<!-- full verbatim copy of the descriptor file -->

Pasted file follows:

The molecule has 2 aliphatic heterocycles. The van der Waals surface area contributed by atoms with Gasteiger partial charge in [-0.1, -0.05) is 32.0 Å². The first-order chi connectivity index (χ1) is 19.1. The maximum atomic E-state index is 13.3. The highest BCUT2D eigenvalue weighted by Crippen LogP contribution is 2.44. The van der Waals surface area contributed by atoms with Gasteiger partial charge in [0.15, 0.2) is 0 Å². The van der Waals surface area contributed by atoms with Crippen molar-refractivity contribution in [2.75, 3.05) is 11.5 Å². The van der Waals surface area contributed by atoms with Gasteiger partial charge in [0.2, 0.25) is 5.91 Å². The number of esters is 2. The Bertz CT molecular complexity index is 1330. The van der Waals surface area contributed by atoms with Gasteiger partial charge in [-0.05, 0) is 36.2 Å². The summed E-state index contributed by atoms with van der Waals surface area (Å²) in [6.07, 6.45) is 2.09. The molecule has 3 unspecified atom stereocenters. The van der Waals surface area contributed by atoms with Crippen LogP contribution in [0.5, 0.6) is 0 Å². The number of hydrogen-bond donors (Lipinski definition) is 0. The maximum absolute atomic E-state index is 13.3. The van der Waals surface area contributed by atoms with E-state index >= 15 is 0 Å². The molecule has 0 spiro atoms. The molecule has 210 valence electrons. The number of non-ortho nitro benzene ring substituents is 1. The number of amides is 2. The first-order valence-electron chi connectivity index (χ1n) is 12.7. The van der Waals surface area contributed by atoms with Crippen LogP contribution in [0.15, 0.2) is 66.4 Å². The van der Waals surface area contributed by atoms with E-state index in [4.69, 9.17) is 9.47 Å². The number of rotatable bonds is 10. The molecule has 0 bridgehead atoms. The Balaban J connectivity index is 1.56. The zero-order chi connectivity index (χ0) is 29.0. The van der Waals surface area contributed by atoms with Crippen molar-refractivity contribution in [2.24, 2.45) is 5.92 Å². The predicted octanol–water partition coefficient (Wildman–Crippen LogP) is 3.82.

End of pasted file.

The molecule has 2 aliphatic heterocycles. The van der Waals surface area contributed by atoms with Gasteiger partial charge in [-0.1, -0.05) is 32.0 Å². The first-order chi connectivity index (χ1) is 19.1. The maximum atomic E-state index is 13.3. The highest BCUT2D eigenvalue weighted by Crippen LogP contribution is 2.44. The van der Waals surface area contributed by atoms with Gasteiger partial charge in [0.15, 0.2) is 0 Å². The van der Waals surface area contributed by atoms with Crippen molar-refractivity contribution in [2.75, 3.05) is 11.5 Å². The van der Waals surface area contributed by atoms with Gasteiger partial charge in [0.2, 0.25) is 5.91 Å². The number of esters is 2. The Bertz CT molecular complexity index is 1330. The van der Waals surface area contributed by atoms with Gasteiger partial charge in [-0.05, 0) is 36.2 Å². The summed E-state index contributed by atoms with van der Waals surface area (Å²) in [6.07, 6.45) is 2.09. The molecule has 3 unspecified atom stereocenters. The van der Waals surface area contributed by atoms with Crippen LogP contribution in [0.5, 0.6) is 0 Å². The number of hydrogen-bond donors (Lipinski definition) is 0. The maximum absolute atomic E-state index is 13.3. The van der Waals surface area contributed by atoms with E-state index >= 15 is 0 Å². The molecule has 0 spiro atoms. The molecule has 210 valence electrons. The number of non-ortho nitro benzene ring substituents is 1. The number of amides is 2. The first-order valence-electron chi connectivity index (χ1n) is 12.7. The van der Waals surface area contributed by atoms with Crippen LogP contribution in [0.15, 0.2) is 66.4 Å². The van der Waals surface area contributed by atoms with E-state index in [4.69, 9.17) is 9.47 Å². The number of rotatable bonds is 10. The molecule has 0 bridgehead atoms. The Balaban J connectivity index is 1.56. The zero-order chi connectivity index (χ0) is 29.0. The van der Waals surface area contributed by atoms with Crippen molar-refractivity contribution in [2.24, 2.45) is 5.92 Å². The predicted octanol–water partition coefficient (Wildman–Crippen LogP) is 3.82.